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Reflecting on the Greatness of Allah while repeating Dhikr during days of Dhul Hijjah


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Allahu Akbar: A Magnificent Phrase


Throughout the days of Dhul Ḥijjah, we repeat ‘Allāhu Akbar’ (takbīr) in abundance. Allāhu Akbar is one of the most magnificent phrases a human being can ever utter. Allāhu Akbar is a declaration of Allah’s grandeur, and an affirmation of our submission to His majesty. We remind ourselves through Allāhu Akbar that Allah is the greatest over everything: in His essence, in His power, in His honour, and in His majesty. Allah is the King of kings unto whom everything is subservient.

Internalising اَللّٰهُ أَكْبَرُ

On uttering the phrase Allāhu Akbar, we are saying that Allah is greater than everything in our hearts. It is not sufficient to simply say this phrase. We must also believe it. To be sincere in our utterance, we cannot give greater importance to something or someone other than Allah in our hearts. He has to be the One.

Each time we utter the phrase Allāhu Akbar, let us remind ourselves of the greatness of Allah and say: Allah is Greater… He is greater than us, greater than our desires, greater than our loved ones, greater than our hobbies, greater than the most powerful armies and empires, greater than everything. Each time we utter the phrase Allāhu Akbar, let us renew our īmān in Him, and let us strengthen our bond with Him.

As our knowledge of Allāhu Akbar deepens, our awe and fear of Allah should increase. Subsequently, this should lead us to venerating Allah, loving Him, obeying Him, worshipping Him in the best manner, turning towards Him with full dedication and trusting in Him alone.

A firm belief in the greatness of Allah should lead us to constantly remember, thank and praise Him with our tongues. It should shake the body into humbling itself, feeling its own insignificance, and rushing to worship Him.

Saying Allāhu Akbar with conviction should make us appreciate the greatness of our Creator. When we remind ourselves of His greatness, our self-importance should disappear as we remember how weak and insignificant we are. Saying Allāhu Akbar should safeguard us from pride as we will no longer think of ourselves or what we possess as great.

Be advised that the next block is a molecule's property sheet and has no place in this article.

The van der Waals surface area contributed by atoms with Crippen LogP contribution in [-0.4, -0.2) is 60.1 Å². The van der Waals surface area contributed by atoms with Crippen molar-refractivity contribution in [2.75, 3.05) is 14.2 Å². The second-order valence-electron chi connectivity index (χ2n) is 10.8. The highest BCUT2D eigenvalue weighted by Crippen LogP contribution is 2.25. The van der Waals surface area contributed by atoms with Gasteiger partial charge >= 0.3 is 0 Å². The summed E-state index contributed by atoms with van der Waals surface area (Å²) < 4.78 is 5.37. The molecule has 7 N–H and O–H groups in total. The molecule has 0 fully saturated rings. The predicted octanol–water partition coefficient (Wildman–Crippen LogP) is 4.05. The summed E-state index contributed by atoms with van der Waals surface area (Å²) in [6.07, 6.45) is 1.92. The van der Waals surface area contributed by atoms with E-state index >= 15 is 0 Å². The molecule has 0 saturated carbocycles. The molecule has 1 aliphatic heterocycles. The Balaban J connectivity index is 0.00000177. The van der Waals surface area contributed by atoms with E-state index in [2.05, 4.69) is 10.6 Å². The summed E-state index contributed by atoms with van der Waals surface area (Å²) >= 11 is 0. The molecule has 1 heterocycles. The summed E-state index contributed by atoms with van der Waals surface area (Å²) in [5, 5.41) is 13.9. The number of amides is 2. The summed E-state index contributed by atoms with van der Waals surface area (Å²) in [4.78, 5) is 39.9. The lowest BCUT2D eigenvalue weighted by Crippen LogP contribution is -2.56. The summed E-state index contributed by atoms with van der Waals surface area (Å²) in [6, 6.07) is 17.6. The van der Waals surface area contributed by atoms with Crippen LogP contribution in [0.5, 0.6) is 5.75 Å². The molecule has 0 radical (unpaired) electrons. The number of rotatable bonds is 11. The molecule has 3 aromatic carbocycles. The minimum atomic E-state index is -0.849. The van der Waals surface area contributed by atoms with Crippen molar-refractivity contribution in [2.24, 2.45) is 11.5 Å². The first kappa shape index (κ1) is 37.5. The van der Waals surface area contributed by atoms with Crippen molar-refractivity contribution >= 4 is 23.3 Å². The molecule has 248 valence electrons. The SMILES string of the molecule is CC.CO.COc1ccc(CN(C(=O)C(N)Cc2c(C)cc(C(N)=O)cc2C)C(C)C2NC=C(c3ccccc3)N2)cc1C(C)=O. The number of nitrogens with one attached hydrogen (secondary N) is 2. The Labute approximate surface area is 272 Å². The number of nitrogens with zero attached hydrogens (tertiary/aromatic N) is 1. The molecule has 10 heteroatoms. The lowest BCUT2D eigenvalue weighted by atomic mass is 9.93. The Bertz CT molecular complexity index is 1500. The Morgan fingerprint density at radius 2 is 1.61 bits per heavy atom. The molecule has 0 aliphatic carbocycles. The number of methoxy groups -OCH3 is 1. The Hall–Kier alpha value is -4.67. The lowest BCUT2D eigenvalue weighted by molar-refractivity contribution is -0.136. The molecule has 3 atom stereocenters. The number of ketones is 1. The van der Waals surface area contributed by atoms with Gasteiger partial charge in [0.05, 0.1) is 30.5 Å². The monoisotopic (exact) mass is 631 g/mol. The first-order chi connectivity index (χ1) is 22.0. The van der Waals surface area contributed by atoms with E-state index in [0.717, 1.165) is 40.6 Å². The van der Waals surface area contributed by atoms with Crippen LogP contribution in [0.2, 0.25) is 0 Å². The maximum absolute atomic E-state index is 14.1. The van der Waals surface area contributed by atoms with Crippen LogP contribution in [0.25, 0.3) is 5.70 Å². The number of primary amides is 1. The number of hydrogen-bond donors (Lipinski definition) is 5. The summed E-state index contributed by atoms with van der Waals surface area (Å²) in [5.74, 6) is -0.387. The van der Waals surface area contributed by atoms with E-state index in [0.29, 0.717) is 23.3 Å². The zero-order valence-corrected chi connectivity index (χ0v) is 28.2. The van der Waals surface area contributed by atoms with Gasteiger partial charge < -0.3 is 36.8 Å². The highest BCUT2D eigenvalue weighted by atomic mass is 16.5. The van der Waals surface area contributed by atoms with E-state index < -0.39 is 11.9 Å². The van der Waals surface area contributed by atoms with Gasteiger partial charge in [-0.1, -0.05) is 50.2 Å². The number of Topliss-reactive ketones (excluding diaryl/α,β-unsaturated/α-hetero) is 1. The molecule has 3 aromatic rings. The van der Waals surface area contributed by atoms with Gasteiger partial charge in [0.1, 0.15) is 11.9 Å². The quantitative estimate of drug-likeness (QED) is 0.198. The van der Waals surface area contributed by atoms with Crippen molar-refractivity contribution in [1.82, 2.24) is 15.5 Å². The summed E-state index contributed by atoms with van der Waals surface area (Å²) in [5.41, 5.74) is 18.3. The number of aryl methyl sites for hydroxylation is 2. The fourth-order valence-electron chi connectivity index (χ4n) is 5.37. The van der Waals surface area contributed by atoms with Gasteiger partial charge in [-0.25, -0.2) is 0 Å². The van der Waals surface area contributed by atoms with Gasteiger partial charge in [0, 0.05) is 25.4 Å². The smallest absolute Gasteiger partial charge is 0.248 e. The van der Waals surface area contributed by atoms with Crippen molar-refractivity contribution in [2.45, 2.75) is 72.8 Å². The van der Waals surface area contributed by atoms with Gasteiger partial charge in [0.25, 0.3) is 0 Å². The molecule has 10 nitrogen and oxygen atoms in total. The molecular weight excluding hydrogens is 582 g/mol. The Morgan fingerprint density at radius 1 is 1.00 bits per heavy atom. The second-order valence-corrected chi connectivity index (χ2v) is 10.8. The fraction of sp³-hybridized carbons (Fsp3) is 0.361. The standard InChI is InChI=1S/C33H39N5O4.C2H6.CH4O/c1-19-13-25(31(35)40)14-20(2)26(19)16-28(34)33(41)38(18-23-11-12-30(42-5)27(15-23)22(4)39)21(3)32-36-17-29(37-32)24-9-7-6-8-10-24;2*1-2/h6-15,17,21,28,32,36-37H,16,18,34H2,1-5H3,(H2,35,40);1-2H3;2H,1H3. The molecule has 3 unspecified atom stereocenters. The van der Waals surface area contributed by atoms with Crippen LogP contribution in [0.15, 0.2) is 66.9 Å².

One of the Best Forms of Dhikr

Allāhu Akbar is one of the best forms of remembering our Creator. It is a great act of worship. One of the earliest commandments of Allah to His beloved ﷺ was: وَرَبَّكَ فَكَبِّرْ Proclaim the greatness of your Lord! (74:3).

Elsewhere, Allah (ʿazza wa jall) says, وَكَبِّرْهُ تَكْبِىْرًا Proclaim His limitless greatness! (17:111).

ʿUmar b. al-Khaṭṭāb (raḍiy Allāhu ʿanhu) said, “The slave’s utterance of Allāhu Akbar is better than the world and all that it contains.”

Allāhu Akbar is a phrase that has brought about wonders throughout the history of Islam. Allāhu Akbar is the echo of the battlefield. By repeating it, the warriors in the path of Allah feel the honour, power and closeness of Allah to them. They derive from Allāhu Akbar strength, steadfastness and sincerity. Allāhu Akbar enables them to overcome their enemies, wipe out corruption, and bring arrogant tyrants to their knees.

Allāhu Akbar is a tremendous phrase and a powerful source of protection. When shayṭān hears it, he feels small and insignificant, and hastily retreats. Allāhu Akbar solves problems, removes stress and eases worries. Allāhu Akbar cures illnesses and calms our fears. Whenever we feel overwhelmed or utterly lost and confused, Allāhu Akbar reminds us: There is someone far greater and more powerful than what we are experiencing. If we cling on to Allāhu Akbar, Allah will never abandon us.

A Phrase Repeated

Uttered in the ears of the newborn, Allāhu Akbar are the first words we hear as we enter this world. Throughout our lives, we hear this phrase repeated. Two of the five pillars of our dīn centre around this statement: ṣalāh and ḥajj. We are summoned to the masjid through the adhān, which begins with Allāhu Akbar. The iqāmah begins with Allāhu Akbar. The ṣalāh is commenced with Allāhu Akbar. Throughout ṣalāh, we move from one pillar to the next by uttering Allāhu Akbar. There is no phrase we are obligated to utter more times in a day than Allāhu Akbar.